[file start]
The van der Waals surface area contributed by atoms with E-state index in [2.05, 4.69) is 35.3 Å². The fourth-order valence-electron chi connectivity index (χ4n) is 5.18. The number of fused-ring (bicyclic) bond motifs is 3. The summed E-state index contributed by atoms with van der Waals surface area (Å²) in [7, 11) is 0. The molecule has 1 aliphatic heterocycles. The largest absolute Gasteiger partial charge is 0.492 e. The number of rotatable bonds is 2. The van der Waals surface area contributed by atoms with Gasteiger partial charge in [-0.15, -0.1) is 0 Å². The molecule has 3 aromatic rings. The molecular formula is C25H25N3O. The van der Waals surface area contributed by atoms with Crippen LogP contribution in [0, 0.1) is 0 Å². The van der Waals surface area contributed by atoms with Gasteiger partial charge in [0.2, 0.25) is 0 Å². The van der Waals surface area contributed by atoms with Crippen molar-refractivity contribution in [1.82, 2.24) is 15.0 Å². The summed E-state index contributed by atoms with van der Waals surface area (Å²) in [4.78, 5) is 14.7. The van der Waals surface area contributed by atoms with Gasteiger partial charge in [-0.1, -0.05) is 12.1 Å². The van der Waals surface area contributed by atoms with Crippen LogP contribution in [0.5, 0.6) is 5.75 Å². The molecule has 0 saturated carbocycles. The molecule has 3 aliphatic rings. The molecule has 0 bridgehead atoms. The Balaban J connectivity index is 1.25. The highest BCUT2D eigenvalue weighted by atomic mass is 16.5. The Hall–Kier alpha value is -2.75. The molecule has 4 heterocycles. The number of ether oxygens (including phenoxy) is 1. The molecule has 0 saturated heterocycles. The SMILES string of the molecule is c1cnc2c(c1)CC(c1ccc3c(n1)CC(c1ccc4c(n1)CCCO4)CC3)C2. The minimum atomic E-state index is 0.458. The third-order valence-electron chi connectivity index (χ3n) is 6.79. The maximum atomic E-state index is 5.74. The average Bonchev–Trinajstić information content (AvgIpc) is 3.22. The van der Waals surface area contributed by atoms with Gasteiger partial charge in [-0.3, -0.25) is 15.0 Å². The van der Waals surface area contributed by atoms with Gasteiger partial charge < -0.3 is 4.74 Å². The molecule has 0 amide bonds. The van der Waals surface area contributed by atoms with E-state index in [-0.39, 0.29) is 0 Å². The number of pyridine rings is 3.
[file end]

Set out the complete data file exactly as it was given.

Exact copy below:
The van der Waals surface area contributed by atoms with E-state index in [2.05, 4.69) is 35.3 Å². The fourth-order valence-electron chi connectivity index (χ4n) is 5.18. The number of fused-ring (bicyclic) bond motifs is 3. The summed E-state index contributed by atoms with van der Waals surface area (Å²) in [7, 11) is 0. The molecule has 1 aliphatic heterocycles. The largest absolute Gasteiger partial charge is 0.492 e. The number of rotatable bonds is 2. The van der Waals surface area contributed by atoms with Gasteiger partial charge in [-0.15, -0.1) is 0 Å². The molecule has 3 aromatic rings. The molecular formula is C25H25N3O. The van der Waals surface area contributed by atoms with Crippen LogP contribution in [0, 0.1) is 0 Å². The van der Waals surface area contributed by atoms with Gasteiger partial charge in [0.2, 0.25) is 0 Å². The van der Waals surface area contributed by atoms with Crippen molar-refractivity contribution in [1.82, 2.24) is 15.0 Å². The summed E-state index contributed by atoms with van der Waals surface area (Å²) in [4.78, 5) is 14.7. The van der Waals surface area contributed by atoms with Gasteiger partial charge in [-0.1, -0.05) is 12.1 Å². The van der Waals surface area contributed by atoms with Crippen LogP contribution in [0.5, 0.6) is 5.75 Å². The molecule has 0 saturated carbocycles. The molecule has 3 aliphatic rings. The molecule has 0 bridgehead atoms. The Balaban J connectivity index is 1.25. The highest BCUT2D eigenvalue weighted by atomic mass is 16.5. The Hall–Kier alpha value is -2.75. The molecule has 4 heterocycles. The number of ether oxygens (including phenoxy) is 1. The molecule has 0 saturated heterocycles. The SMILES string of the molecule is c1cnc2c(c1)CC(c1ccc3c(n1)CC(c1ccc4c(n1)CCCO4)CC3)C2. The minimum atomic E-state index is 0.458. The third-order valence-electron chi connectivity index (χ3n) is 6.79. The maximum atomic E-state index is 5.74. The average Bonchev–Trinajstić information content (AvgIpc) is 3.22. The van der Waals surface area contributed by atoms with Gasteiger partial charge in [-0.3, -0.25) is 15.0 Å². The van der Waals surface area contributed by atoms with Gasteiger partial charge < -0.3 is 4.74 Å². The molecule has 0 amide bonds. The van der Waals surface area contributed by atoms with E-state index in [-0.39, 0.29) is 0 Å². The number of pyridine rings is 3.